I Would Read Anything For Love, But I Won’t Read That: Dealbreakers in Romance

Dealbreakers. We all have them. With the HEA remaining as a given, can an author go too far with what lies between “once upon a time” and “they lived happily ever after?” Depending on the reader, yes, they can, and it’s a very individual thing. For certain readers, there are particular settings, plot elements or character types that can turn an otherwise interesting read into a “no, thank you,” and quite possibly into a “never read that author again” if the dealbreaker comes on too strong.

For me, any incident of animal cruelty is going to impact my enjoyment of the story, so if the hero’s faithful steed breaks a leg and the neccessary thing must be done, it’s going to take me a while to get past that. I can brace myself and get past it, because I love historicals and the past is a brutal place, but a real dealbreaker goes beyond that. It gets to “oh no, they didn’t,” and may end with the book making a high velocity trip to the other side of the room, or at the very least the UBS pile.

A real dealbreaker goes beyond distaste, into “nope, can’t read, you can’t make me read,” the reader equivalent of a toddler clamping mouth shut and shaking their head at a spoonful of mushed turnips. Delicious to somebody else, to be sure, but that’s the interesting thing about the wide umbrella about romance. One reader’s meat really is another reader’s poison. Virgin heroine in a contemporary? For some readers, that’s a buzzkill, where other readers might object to a nonvirginal  heroine in a historical. Maybe those two readers are the same person. It could happen. Sometimes it does.

Maybe books in Historical Period X are off your list because, no matter how talented the author or compelling the story, the clothes are downright silly in your sight, and it hurts the brain to try and imagine birdcages worn on the head as at all attractive. Maybe it’s because a certain reader knows too much about Period X and the commonly accepted details are wrong, wrong, wrong. Maybe non-noble protagonists aren’t your thing because how can one have a true HEA when “can we make rent” is a viable concern.  Some issues in romance may strike too close to home for readers with personal experience of divorce, loss of a child, certain psychological issues or a myriad of other things.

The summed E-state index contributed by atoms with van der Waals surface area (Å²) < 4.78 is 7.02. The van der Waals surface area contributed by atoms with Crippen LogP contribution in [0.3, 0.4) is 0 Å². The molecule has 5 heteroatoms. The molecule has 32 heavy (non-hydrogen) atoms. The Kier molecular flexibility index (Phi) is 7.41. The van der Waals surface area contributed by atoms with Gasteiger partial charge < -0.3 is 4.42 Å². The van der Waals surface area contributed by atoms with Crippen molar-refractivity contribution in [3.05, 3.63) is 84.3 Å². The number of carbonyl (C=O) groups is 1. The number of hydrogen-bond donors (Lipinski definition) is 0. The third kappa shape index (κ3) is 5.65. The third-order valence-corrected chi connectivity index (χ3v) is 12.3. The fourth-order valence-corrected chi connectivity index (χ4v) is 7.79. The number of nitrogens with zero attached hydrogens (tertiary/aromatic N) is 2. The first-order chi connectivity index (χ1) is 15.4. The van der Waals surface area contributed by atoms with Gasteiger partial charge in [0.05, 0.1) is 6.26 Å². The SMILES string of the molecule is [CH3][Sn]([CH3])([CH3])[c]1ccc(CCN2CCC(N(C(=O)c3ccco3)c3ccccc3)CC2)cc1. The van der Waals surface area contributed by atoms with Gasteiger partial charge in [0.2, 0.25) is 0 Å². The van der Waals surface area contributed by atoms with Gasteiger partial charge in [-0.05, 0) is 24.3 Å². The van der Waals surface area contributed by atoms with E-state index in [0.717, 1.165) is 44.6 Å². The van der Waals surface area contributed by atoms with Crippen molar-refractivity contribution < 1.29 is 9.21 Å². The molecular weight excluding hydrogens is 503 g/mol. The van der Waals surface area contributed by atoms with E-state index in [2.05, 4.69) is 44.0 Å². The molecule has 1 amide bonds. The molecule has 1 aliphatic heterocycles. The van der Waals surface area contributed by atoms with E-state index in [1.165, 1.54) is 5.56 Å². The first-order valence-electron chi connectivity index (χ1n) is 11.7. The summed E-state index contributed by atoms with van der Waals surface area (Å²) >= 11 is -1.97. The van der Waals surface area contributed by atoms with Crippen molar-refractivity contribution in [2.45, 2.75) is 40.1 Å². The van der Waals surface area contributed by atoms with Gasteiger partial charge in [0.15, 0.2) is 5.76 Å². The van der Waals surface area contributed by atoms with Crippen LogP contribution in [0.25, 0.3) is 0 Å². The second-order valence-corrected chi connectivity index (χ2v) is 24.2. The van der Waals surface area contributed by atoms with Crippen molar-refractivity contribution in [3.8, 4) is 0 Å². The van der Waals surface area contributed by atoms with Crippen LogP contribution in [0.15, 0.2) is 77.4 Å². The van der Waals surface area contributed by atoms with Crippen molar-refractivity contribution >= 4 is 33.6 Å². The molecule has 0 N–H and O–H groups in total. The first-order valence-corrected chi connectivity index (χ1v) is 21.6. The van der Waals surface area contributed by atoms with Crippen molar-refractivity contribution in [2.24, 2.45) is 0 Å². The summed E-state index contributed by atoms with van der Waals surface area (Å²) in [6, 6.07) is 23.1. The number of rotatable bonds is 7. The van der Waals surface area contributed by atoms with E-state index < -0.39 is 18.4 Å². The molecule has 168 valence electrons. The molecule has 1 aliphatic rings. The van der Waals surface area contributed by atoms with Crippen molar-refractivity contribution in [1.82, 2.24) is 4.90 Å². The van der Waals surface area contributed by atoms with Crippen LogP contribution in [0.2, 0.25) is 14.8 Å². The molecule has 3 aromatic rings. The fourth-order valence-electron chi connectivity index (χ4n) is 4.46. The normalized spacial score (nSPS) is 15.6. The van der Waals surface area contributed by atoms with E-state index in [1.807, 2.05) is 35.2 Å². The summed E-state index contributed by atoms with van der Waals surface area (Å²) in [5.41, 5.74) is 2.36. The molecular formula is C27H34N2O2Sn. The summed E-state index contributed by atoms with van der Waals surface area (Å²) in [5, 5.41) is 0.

We all have our absolute dealbreakers, and, sometimes, a great story can turn “oh no, I’d never read that” into “hm, maybe I’ll reconsider.” I used to avoid time travels for the longest time (pun intended) until I tried a few with settings I loved but didn’t often see, and what do you know – they can be pretty good after all. Granted, I still strongly prefer the HEA to take place in the past, but if the author really really really sells it, I can make an exception.

What about you, dear readers? Do you have any dealbreakers in romance? Ever reversed your stance on one after reading an especially outstanding book?


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  • http://www.blogger.com/profile/07293360555557437900 Mary Chen

    Mm…dealbreakers. Excellent question. I guess for me it’s more subtle than one plot element. Usually, a dealbreaker for me is when the hero/heroine have no emotional connection whatsoever and seem to hate each other and therefore want sex.

    I know this works for some readers but I cannot buy a couple who is consistently mean to each other falling in love.

    The one single plot element that will make me go “oh, hell, no” is the stalker hero. That can be in the eye of the beholder but I know it when I read it. :)

  • http://www.blogger.com/profile/07293360555557437900 Mary Chen

    Corrina, I completely agree. Stalkers aren’t heroes and heroes don’t stalk. Period.